Child Care Leave Credit

In addition to the sick leave credit for an employee who is unable to work because of the need to care for a child whose school/care facility is closed/unavailable due to COVID-19, an eligible employer may also receive a refundable child care leave credit. This credit is equal to 2/3 of the employee’s regular pay, up to $200 per day or $10,000 in aggregate. Up to ten weeks can be counted towards child care leave credit.

Additional Credit

Employers are entitled to an additional credit based on the cost of maintaining health insurance coverage for the employee during the leave period.

Small Businesses

An employer with fewer than 50 employees is eligible for an exemption from the requirement to provide leave for child care when the child’s school is closed or health care is unavailable if the viability of the business is threatened. The Department of Labor will provide guidance and rules for making the determination as to whether a business is exempt from the requirements to provide leave.

Compliance with Act

The Department of Labor will be issuing a non-enforcement policy that provides employers a 30-day period of time to come into compliance with the Act. No enforcement actions will be brought against an employer who fails to comply with the Act so long as the employer has acted reasonably and in good faith to comply with the Act.


This Act became law on March 27, 2020. The Act contains many provisions providing relief and assistance to small and large businesses, hospitals, the medical industry, and agricultural concerns. It also provides for an extended unemployment insurance program. While all its provisions are important, this writing will be limited to the tax provisions of the Act applicable to individuals and the much anticipated “stimulus” to “all Americans”.

Stimulus Payment

Possibly no provision of the Act has generated as much interest as the stimulus payment, and many are anxiously awaiting their $1,200 check. There are some requirements to qualify for the stimulus payment:

  1. Nonresident aliens, estates and trusts do not qualify for the payment.
  2. Cannot be an individual with respect to whom a dependency deduction is available to another taxpayer.
  3. All persons included on a return (spouses and children) must have included a social security number on the return. Other IRS issued numbers such as ITINs do not qualify. The only exception to the social security number requirement is the adoption taxpayer identification number for an adopted person included in the return.

The law is really providing a refundable credit against the 2020 income tax and is using the 2019 or 2018 AGI to determine the amount of the advance (stimulus payment). The amount of the credit is $1,200 ($2,400 for joint filers). There is also a $500 credit for children under 17. The amount of the stimulus payment is reduced by 5% of the amount of adjusted gross income which exceeds $75,000 for single filers, $112,500 for heads of household and $150,000 for joint filers. That is, without taking into account the $500 per child credit, the $1,200/$2,400 stimulus payment is completely phased out when adjusted gross income reaches $99,000 for single filers, $136,500 for heads of household or $198,000 for joint returns.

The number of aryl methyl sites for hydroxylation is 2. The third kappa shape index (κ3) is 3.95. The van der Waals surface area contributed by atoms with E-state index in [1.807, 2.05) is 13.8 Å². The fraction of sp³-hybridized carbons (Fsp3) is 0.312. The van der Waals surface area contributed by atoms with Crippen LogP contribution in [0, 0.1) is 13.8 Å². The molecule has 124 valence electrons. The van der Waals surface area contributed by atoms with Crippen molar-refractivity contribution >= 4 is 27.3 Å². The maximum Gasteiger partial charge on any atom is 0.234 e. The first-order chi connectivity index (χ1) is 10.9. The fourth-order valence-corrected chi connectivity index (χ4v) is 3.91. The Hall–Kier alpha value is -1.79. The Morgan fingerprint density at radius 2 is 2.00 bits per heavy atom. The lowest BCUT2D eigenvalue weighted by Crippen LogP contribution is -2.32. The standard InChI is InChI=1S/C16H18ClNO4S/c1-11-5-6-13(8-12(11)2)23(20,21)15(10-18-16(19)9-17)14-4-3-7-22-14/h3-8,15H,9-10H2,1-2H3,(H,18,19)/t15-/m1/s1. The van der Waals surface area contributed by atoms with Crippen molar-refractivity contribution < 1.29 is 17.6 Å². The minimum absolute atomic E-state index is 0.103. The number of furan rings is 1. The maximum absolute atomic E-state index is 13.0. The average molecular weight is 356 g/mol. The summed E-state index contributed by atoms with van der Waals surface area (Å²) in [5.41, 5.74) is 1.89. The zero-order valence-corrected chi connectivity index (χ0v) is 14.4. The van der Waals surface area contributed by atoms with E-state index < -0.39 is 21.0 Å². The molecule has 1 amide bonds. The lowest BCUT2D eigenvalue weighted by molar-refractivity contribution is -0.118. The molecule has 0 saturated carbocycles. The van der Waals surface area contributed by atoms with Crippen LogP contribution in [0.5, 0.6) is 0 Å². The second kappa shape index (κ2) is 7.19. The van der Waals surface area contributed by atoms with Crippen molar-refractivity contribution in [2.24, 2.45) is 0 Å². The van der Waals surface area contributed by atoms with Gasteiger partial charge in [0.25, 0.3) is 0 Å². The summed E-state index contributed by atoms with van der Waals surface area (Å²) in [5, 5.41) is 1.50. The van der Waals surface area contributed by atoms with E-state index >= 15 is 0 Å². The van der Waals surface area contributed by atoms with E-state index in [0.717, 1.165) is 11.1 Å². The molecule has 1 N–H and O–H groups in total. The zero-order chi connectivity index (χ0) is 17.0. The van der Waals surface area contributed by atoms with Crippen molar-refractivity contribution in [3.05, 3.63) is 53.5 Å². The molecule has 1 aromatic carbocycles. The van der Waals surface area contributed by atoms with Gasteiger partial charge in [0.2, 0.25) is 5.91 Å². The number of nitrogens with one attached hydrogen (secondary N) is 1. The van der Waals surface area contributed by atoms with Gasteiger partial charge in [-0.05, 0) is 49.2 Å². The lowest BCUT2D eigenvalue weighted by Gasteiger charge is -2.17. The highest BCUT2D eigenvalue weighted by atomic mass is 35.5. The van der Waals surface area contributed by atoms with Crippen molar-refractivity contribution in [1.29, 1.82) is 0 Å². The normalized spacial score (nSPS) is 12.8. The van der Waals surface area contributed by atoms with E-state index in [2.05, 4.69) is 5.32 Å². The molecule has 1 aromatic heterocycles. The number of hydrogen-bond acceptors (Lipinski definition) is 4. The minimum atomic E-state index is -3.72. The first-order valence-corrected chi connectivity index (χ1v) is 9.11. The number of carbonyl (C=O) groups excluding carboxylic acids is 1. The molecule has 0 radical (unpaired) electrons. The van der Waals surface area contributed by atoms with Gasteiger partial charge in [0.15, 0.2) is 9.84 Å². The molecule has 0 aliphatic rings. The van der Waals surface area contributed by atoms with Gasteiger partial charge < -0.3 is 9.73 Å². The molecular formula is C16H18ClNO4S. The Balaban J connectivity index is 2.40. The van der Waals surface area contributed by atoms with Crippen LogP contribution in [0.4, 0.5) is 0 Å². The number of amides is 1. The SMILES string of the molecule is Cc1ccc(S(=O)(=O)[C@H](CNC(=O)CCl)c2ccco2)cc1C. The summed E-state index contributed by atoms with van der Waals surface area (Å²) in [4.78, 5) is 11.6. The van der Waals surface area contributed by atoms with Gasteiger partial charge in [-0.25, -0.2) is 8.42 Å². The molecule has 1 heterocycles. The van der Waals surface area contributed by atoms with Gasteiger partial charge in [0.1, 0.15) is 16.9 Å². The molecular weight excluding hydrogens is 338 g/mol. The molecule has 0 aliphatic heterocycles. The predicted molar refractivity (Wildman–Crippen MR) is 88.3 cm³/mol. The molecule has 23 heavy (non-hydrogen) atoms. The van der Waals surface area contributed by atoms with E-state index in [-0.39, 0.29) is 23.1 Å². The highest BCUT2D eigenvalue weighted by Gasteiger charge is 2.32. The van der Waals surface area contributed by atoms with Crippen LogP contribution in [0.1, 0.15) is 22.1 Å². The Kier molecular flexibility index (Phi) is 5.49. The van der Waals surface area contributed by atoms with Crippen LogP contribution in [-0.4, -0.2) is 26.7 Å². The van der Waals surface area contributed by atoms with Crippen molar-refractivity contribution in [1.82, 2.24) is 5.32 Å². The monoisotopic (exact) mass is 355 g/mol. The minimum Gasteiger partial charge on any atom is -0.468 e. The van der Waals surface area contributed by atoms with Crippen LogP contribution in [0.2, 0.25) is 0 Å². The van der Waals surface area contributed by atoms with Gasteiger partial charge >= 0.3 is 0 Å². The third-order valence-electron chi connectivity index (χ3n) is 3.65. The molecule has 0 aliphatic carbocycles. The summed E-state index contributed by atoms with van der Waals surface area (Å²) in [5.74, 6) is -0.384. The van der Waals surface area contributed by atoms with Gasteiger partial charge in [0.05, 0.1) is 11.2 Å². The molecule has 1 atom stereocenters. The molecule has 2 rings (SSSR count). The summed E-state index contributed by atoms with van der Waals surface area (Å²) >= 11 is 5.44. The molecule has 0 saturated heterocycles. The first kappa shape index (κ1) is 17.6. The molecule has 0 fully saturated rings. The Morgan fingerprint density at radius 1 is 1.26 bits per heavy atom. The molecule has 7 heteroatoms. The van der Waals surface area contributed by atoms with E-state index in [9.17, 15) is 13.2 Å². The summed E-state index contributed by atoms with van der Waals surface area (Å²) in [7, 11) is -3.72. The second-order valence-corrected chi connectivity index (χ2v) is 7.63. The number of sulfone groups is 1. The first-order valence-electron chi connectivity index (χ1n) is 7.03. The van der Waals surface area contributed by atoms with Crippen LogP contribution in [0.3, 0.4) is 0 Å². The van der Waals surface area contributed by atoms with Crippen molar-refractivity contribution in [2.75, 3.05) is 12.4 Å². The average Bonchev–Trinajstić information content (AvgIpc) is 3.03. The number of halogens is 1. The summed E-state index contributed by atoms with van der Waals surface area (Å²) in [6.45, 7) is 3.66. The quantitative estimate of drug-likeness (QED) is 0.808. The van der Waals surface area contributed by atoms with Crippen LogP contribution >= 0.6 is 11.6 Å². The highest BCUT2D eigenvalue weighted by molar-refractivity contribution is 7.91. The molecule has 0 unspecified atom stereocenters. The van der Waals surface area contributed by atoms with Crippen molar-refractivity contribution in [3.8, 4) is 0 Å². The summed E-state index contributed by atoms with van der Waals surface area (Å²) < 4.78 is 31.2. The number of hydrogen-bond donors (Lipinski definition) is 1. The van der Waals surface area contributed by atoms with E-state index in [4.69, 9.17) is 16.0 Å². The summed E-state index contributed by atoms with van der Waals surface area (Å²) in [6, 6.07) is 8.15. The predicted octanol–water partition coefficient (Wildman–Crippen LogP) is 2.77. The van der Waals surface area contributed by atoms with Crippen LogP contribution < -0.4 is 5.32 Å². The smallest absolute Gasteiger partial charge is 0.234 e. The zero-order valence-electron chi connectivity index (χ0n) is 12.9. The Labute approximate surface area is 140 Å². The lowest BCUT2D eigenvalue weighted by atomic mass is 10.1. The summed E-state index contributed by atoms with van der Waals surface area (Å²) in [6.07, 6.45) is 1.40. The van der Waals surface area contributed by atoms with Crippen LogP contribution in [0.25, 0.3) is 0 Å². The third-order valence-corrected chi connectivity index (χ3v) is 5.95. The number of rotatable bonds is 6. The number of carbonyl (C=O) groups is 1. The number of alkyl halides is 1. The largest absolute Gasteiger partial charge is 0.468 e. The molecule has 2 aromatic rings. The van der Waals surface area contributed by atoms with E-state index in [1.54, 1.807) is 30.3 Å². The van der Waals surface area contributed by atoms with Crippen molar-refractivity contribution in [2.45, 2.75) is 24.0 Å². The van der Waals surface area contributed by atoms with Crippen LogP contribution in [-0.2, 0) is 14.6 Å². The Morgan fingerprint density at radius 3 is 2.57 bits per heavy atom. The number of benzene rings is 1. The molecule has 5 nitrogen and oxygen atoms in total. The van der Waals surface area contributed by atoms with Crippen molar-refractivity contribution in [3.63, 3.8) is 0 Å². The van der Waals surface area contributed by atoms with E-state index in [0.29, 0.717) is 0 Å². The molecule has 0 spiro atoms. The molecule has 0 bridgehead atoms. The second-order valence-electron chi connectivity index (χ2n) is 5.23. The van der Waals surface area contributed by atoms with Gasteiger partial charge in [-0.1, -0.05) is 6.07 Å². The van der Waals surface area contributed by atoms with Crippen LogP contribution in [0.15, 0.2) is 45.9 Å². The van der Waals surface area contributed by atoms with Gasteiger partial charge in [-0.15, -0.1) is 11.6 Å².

No interest will be paid on the stimulus payment. The stimulus payment is only available until December 31, 2020. The stimulus payment is not considered income for cbankruptcy purposes, nor is it subject to reduction or offset under the Treasury Offset Program except for child support judgments.


There are many other provisions in this Act applicable to individuals. The following are brief descriptions and the general terms of most of these provisions. It is impossible to go into the provisions in depth as I have surpassed all reasonable limits on a newsletter!

Retirement Funds

The 10% early withdrawal penalty is waived for up to $100,000 of withdrawals from retirement funds for COVID-19 related purposes. The withdrawal is still subject to income tax, but the taxpayer can avoid the tax by paying the monies back within three years beginning on the date the distribution was received. If the funds will not be returned to the plan, the taxpayer can elect to report the withdrawn funds ratably over a three-year period thereby spreading the income tax liability over three years.

Required Minimum Distributions

The required minimum distributions from IRAs and 401(k) plans are suspended for 2020. This includes inherited IRAs and the distributions for those that turned 70.5 during 2019 and did not qualify for the new provisions extending the beginning age to 72.

401(k) Loans

The loan limit from 401(k)s is increased from $50,000 to $100,000 for loans made during the 180-day period subsequent to the enactment of the Act.

Charity Contributions

A taxpayer may deduct up to $300 in charitable contributions without having to itemize deductions. This applies to tax years beginning on January 1, 2020. During 2020 the limitation on charitable contributions is modified.

I was told recently that there is power in numbers. Let’s continue to practice social distancing and doing our part in taking all recommended steps to fight the corona virus outbreak. If each of us does our part, our collective effort will translate into the power to make a difference.